Be my rock of safety, where I can always hide. (Psalm 71:3)
Search for the Lord and for his strength; continually seek him. Remember the wonders he has performed, his miracles, and the rulings he has given. (Psalm 105:4-5)

I don’t know how to handle the current messes in my life, Lord. Not my parenting, my marriage, my finances, nor my career– nothing is truly under my control.

And that bothers me more than it should.

My lack of control bothers me like a thousand fire ants climbing up my pajamas while I try to sleep.

I love the Lord because he hears my voice and my prayer for mercy.
Because he bends down to listen, I will pray as long as I have breath! (Psalm 116:1-2)

I know I’m a control freak, Father, and I know that causes about 97% of my stress. But please bend down to listen to me anyway.

Help me remember that the stress only lessens when my mind is in the right place. When my attitude is completely focused on trusting you and being thankful for your presence, I can breathe again.

You will keep in perfect peace all who trust in you, all whose thoughts are fixed on you! Trust in the Lord always, for the Lord God is the eternal Rock. (Isaiah 26:3-4)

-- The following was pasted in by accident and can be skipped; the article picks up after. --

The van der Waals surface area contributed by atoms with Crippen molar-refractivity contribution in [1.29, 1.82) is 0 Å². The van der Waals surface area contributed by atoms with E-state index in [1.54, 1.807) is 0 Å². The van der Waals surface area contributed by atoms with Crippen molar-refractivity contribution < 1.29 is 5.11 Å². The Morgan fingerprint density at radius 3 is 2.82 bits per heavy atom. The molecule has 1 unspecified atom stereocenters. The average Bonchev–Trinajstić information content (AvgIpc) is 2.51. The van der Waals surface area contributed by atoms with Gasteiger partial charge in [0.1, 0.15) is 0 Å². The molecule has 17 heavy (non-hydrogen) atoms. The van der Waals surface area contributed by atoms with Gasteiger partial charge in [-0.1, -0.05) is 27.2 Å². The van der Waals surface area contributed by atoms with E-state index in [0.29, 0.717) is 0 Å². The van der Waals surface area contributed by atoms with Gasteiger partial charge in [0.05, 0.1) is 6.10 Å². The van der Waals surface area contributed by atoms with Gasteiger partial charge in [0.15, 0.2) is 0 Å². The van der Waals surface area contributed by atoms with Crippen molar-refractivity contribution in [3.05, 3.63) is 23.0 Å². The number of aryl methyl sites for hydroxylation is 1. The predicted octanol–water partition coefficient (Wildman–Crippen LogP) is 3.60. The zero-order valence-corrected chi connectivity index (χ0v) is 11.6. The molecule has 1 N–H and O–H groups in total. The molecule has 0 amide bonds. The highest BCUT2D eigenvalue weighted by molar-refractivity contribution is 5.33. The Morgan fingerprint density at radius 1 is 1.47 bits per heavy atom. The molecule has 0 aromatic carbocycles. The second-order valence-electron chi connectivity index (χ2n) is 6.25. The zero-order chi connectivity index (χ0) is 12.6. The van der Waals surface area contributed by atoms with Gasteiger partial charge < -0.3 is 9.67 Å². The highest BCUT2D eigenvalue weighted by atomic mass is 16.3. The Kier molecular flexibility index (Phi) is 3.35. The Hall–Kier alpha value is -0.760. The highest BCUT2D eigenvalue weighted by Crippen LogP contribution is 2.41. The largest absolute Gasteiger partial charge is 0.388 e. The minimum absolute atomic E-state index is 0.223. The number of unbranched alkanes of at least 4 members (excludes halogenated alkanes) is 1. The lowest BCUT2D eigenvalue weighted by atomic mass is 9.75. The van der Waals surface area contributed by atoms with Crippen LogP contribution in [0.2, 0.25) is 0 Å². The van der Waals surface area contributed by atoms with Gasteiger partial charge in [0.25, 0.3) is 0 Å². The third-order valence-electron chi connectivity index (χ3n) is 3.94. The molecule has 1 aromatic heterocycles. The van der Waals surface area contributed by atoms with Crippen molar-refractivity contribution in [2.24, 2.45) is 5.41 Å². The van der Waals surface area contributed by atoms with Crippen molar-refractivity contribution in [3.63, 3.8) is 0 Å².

Remind me of those who have gone before, who accomplished great things because they were focused on one thing–your glory. May you glorify yourself through my life.

Lord, you will grant us peace; all we have accomplished is really from you. (Isaiah 26:12)

May you give me a proper perspective about all this stuff swirling around in my head. None of it is permanent. You are permanent. You are eternal.

And I am forever grateful for you,

Amen

 

 

 

How to Pray for a Crazy Person

Before we begin, I need to clarify one important detail. When I refer in the following paragraphs to “crazy people” I do not speak of actual mental illness. Mental illness is a serious and complicated issue, and I would never address it flippantly.

BUT I do I feel confident addressing the other side of crazy. Those people whom we love, but cannot understand what is going through their mind. We don’t understand what they’re doing, why they’re doing it, or why they won’t knock it off. We may putter around our house, full of conversations in our head about how we would address them given the right circumstances. We’d set them straight, and show them the light.